So — our 50th anniversary is coming up in January. Let me digress momentarily. That fact is a miracle all on its own. I’m from a divorced couple, Bake grew up with beatings that kept him from going to school some days–broken folks. I never expected, ever, to make it past our 14th year, but God. So, here we are, anticipating our Golden Wedding Anniversary.

The kids did us a bang up party for our 40th, so I’m thinking I can plan this one. Hipdewoops. We’re going to dance. And dance some more, to songs that put the lyrics to our life. We’re going to renew our vows. (Over that I am sweating blood because Bake can say some of the sweetest things to me, and I so want to do the same for him.) And we’re going to eat cake, and toast every good thing we can think of in life and marriage. People we love have already agreed to help us put this shindig together and now I am purusing (incredibly expensive) invitations.

Back in the day, 1969 to be exact, I planned my wedding on a shoestring. Bake was headed for Vietnam, so we had two weeks to get ready. I used the leftover of what my dad had paid for my dorm room to fund the wedding, since we would be moving into our $75 a month apartment, the second floor of these old people’s house (criminy, they must have been about our age now). Their only stipulation was that we take our shoes off when we came in at night.

Back then, we had a dorm friend who agreed to take photos. Tuesday, my buddy Leslee, graphic artist turned prize-winning photographer, will take our anniversary photo.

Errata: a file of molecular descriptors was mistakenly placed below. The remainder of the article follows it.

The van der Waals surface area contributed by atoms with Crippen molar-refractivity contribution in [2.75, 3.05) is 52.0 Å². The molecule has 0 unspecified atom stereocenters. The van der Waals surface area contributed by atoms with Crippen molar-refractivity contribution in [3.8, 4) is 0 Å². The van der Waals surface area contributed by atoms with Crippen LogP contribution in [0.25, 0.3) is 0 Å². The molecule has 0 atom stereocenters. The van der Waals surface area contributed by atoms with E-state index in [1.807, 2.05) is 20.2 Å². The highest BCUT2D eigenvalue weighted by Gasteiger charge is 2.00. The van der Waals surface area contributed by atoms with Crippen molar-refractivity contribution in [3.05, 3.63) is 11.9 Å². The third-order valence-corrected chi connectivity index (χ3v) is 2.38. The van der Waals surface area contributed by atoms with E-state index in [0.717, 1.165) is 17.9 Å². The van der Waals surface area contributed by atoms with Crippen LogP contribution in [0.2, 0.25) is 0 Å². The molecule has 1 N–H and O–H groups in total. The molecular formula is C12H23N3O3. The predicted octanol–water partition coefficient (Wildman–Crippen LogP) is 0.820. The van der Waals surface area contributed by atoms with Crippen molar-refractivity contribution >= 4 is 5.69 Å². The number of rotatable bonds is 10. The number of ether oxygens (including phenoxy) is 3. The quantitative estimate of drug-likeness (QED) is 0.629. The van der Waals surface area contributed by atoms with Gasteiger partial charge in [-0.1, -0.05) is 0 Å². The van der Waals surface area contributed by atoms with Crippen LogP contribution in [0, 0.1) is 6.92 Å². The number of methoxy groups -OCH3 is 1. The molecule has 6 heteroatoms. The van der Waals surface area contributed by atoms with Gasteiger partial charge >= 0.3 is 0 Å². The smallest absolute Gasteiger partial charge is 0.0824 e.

My mom made my dress, knee length. The dress I wear to our 50th will be floor length. I made my cake. Our pastor’s wife, Heather, is going to make us a cake on the theme of a rose garden, and it will be a doozy because she’s talented beyond belief.

At our wedding, sisters who sang well rendered One Hand One Heart. At our 50th party, my buddy of years will sing a beautiful song about soul mates, and her voice is honey.

My grandmother played the piano at our wedding, and my dad flipped the lights off because he thought candlelight would be nice. Good thing my grandmother could play by ear. At our 50th, there’ll be a sound guy.

Bake’s dad, pastor and heroic POW, officated at our wedding. He’s gone on to live with Jesus. Our pastor, Jim, who explains the Gospel better than anyone in the world, will introduce our vows at our 50th.

There were no written invitations to our wedding. The guy who ran the dorm cafeteria stood on a chair and invited everyone, and the little mission where I first understood the Gospel overflowed with folks. They were even looking in the windows on a snowy day. There may be no invitations to our 50th if I don’t find some that don’t cost an arm and a leg.

We decorated my wedding with pine trees, silk ribbon and a set of candlelabras. My family lived in the Sierras then. My bff, Georgia, who can make a silk purse out of a sow’s ear, will head the decorating team for our 50th.

The love Bake and I shared back in the day has blossomed and deepened, and I sure didn’t plan that. But I’m glad God did.